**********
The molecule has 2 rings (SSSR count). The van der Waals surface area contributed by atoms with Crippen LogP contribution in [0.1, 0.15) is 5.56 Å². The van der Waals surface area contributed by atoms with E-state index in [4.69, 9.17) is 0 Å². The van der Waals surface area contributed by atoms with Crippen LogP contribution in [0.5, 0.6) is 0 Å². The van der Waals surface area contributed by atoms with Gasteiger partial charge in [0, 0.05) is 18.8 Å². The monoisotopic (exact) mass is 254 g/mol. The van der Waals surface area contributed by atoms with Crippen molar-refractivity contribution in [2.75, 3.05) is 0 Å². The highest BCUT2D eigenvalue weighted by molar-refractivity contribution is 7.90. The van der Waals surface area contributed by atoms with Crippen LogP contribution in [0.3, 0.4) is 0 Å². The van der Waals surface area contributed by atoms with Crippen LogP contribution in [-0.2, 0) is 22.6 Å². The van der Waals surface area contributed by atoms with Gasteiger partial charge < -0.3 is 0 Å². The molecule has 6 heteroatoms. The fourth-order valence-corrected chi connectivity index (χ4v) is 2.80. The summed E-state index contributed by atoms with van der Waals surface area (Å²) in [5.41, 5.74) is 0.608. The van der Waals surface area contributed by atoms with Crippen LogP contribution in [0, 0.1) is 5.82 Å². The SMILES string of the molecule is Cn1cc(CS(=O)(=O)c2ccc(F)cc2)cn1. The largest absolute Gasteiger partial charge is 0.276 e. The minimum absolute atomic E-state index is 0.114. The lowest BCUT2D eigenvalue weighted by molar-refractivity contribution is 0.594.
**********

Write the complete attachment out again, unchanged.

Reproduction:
The molecule has 2 rings (SSSR count). The van der Waals surface area contributed by atoms with Crippen LogP contribution in [0.1, 0.15) is 5.56 Å². The van der Waals surface area contributed by atoms with E-state index in [4.69, 9.17) is 0 Å². The van der Waals surface area contributed by atoms with Crippen LogP contribution in [0.5, 0.6) is 0 Å². The van der Waals surface area contributed by atoms with Gasteiger partial charge in [0, 0.05) is 18.8 Å². The monoisotopic (exact) mass is 254 g/mol. The van der Waals surface area contributed by atoms with Crippen molar-refractivity contribution in [2.75, 3.05) is 0 Å². The highest BCUT2D eigenvalue weighted by molar-refractivity contribution is 7.90. The van der Waals surface area contributed by atoms with Crippen LogP contribution in [0.3, 0.4) is 0 Å². The van der Waals surface area contributed by atoms with Crippen LogP contribution in [-0.2, 0) is 22.6 Å². The van der Waals surface area contributed by atoms with Gasteiger partial charge < -0.3 is 0 Å². The molecule has 6 heteroatoms. The fourth-order valence-corrected chi connectivity index (χ4v) is 2.80. The summed E-state index contributed by atoms with van der Waals surface area (Å²) in [5.41, 5.74) is 0.608. The van der Waals surface area contributed by atoms with Crippen LogP contribution in [0, 0.1) is 5.82 Å². The SMILES string of the molecule is Cn1cc(CS(=O)(=O)c2ccc(F)cc2)cn1. The largest absolute Gasteiger partial charge is 0.276 e. The minimum absolute atomic E-state index is 0.114. The lowest BCUT2D eigenvalue weighted by molar-refractivity contribution is 0.594.